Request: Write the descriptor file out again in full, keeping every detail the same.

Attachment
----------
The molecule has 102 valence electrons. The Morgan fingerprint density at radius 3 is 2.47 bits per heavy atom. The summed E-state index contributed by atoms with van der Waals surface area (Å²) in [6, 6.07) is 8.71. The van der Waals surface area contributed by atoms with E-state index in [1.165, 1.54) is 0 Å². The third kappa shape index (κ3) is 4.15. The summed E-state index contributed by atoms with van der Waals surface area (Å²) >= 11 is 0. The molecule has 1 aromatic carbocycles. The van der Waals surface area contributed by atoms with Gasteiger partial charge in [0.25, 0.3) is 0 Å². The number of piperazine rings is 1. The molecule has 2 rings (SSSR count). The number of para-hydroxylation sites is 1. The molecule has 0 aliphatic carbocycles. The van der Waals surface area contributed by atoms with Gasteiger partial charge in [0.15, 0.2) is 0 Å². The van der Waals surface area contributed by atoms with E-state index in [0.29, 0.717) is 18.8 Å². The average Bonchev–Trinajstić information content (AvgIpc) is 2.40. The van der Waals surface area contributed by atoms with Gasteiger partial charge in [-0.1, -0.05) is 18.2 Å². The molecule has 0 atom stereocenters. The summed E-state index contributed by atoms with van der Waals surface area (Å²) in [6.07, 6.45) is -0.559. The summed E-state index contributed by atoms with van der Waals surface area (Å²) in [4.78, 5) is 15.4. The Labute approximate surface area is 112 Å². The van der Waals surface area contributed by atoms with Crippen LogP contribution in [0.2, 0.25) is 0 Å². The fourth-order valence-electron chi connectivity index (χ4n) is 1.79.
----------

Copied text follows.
The molecule has 102 valence electrons. The Morgan fingerprint density at radius 3 is 2.47 bits per heavy atom. The summed E-state index contributed by atoms with van der Waals surface area (Å²) in [6, 6.07) is 8.71. The van der Waals surface area contributed by atoms with E-state index in [1.165, 1.54) is 0 Å². The third kappa shape index (κ3) is 4.15. The summed E-state index contributed by atoms with van der Waals surface area (Å²) >= 11 is 0. The molecule has 1 aromatic carbocycles. The van der Waals surface area contributed by atoms with Gasteiger partial charge in [0.25, 0.3) is 0 Å². The number of piperazine rings is 1. The molecule has 2 rings (SSSR count). The number of para-hydroxylation sites is 1. The molecule has 0 aliphatic carbocycles. The van der Waals surface area contributed by atoms with Gasteiger partial charge in [0.15, 0.2) is 0 Å². The van der Waals surface area contributed by atoms with E-state index in [0.29, 0.717) is 18.8 Å². The average Bonchev–Trinajstić information content (AvgIpc) is 2.40. The van der Waals surface area contributed by atoms with Gasteiger partial charge in [-0.1, -0.05) is 18.2 Å². The molecule has 0 atom stereocenters. The summed E-state index contributed by atoms with van der Waals surface area (Å²) in [6.07, 6.45) is -0.559. The summed E-state index contributed by atoms with van der Waals surface area (Å²) in [4.78, 5) is 15.4. The Labute approximate surface area is 112 Å². The van der Waals surface area contributed by atoms with Crippen LogP contribution in [0.2, 0.25) is 0 Å². The fourth-order valence-electron chi connectivity index (χ4n) is 1.79.